As far as the advantages of this choice are concerned, the high degree of specialization and knowledge of the category of users to which it is addressed can facilitate the achievement of a prominent position within the market and, correlatively, this allows the company to be positively perceived by consumers. Advertising-related costs will also be contained, as promotion efforts are concentrated on a single segment.

Among the disadvantages, there is the high business risk (which is not fragmented into the different types of goods or services aimed at distinct market segments). Transport companies represent the typical example of concentrated marketing.

Niche marketing

Similarly, in the hypothesis of niche marketing (like differentiated and concentrated marketing), the market is considered as segmentable. In this case, however, the attention is directed to a single (sub)segment to which a remarkably diversified and “customizable” product is offered compared to the competitors’ proposals (and this is a characteristic that distinguishes it from differentiated marketing).

Usually, the target segment is very small or, precisely, “niche”. Above all, companies tend to resort to this strategy which is the first to enter that market sector (so-called first comers) or companies that produce luxury goods and which possess a high level of specialization and know-how on the product is able to discourage the entry of other competitors within the same segment.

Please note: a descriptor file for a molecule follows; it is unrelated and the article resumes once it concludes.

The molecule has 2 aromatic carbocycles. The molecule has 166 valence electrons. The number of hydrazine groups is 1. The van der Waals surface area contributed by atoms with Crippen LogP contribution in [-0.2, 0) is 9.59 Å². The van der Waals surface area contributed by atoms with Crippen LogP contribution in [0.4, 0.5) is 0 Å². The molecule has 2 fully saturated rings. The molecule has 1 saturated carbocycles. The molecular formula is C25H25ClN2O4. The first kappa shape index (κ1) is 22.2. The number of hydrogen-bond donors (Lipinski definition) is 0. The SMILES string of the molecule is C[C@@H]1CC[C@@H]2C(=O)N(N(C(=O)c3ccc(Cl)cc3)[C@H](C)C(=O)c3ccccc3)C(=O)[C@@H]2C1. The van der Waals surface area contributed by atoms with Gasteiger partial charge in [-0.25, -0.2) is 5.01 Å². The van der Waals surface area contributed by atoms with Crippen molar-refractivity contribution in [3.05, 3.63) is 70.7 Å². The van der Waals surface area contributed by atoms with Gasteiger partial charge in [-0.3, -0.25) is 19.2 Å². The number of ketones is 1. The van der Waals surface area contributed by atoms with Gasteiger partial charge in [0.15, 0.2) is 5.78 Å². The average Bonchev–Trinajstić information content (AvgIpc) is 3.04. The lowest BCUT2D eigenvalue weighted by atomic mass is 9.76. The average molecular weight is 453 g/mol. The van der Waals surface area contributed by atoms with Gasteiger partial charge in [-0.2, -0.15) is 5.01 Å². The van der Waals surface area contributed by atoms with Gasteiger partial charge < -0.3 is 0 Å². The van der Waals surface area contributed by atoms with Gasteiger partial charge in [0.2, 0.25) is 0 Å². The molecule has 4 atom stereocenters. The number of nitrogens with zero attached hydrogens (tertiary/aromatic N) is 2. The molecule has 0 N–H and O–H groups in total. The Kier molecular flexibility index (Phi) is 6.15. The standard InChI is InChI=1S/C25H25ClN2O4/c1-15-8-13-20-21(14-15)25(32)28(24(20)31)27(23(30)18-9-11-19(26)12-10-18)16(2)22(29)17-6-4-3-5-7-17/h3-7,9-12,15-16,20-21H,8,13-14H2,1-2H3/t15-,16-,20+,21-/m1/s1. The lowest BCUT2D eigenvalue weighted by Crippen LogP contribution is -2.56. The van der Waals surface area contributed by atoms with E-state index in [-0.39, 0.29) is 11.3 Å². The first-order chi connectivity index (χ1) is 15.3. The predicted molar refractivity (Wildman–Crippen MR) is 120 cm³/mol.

As can be easily understood, the advantages that emerge from choosing this model are linked to the ability to gratify the users of the niche and therefore to the opportunities for consolidating one’s position. The disadvantages of this approach are of an economic nature because, in the medium term, the entry of other companies with greater financial possibilities can compromise the important position acquired.

More marketing strategies together

In conclusion, however, the use of one tactic does not necessarily exclude the others. In fact, some companies resort to more marketing techniques. For example, they use the primary brand to reach the mass market (with a differentiated marketing strategy) and use the secondary brand for the various more specific segments (in this case, adopting a differentiated marketing strategy).

Similarly, a restaurant could use the first strategy to promote an event aimed at attracting all the inhabitants of a certain area and use the second to offer differentiated menus that attract specific types of customers (e.g. vegetarians, coeliacs, families, and students).